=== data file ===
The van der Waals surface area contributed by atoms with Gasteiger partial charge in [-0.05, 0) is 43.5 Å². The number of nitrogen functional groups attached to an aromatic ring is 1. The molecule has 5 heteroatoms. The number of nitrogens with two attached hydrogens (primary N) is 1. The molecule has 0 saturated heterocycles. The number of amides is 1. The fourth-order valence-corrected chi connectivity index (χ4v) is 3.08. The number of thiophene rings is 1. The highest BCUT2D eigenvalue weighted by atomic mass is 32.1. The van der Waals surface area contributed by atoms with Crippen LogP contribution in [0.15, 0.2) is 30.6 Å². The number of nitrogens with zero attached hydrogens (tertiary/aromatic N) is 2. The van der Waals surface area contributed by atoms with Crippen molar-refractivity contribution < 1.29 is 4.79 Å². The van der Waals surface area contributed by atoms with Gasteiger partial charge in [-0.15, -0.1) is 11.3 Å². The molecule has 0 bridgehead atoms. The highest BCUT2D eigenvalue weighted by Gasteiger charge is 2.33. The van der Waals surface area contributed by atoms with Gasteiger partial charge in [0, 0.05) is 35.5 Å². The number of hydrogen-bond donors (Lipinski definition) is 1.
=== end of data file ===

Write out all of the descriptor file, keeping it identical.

The van der Waals surface area contributed by atoms with Gasteiger partial charge in [-0.05, 0) is 43.5 Å². The number of nitrogen functional groups attached to an aromatic ring is 1. The molecule has 5 heteroatoms. The number of nitrogens with two attached hydrogens (primary N) is 1. The molecule has 0 saturated heterocycles. The number of amides is 1. The fourth-order valence-corrected chi connectivity index (χ4v) is 3.08. The number of thiophene rings is 1. The highest BCUT2D eigenvalue weighted by atomic mass is 32.1. The van der Waals surface area contributed by atoms with Crippen LogP contribution in [0.15, 0.2) is 30.6 Å². The number of nitrogens with zero attached hydrogens (tertiary/aromatic N) is 2. The van der Waals surface area contributed by atoms with Crippen molar-refractivity contribution < 1.29 is 4.79 Å². The van der Waals surface area contributed by atoms with Gasteiger partial charge in [-0.15, -0.1) is 11.3 Å². The molecule has 0 bridgehead atoms. The highest BCUT2D eigenvalue weighted by Gasteiger charge is 2.33. The van der Waals surface area contributed by atoms with Gasteiger partial charge in [0, 0.05) is 35.5 Å². The number of hydrogen-bond donors (Lipinski definition) is 1.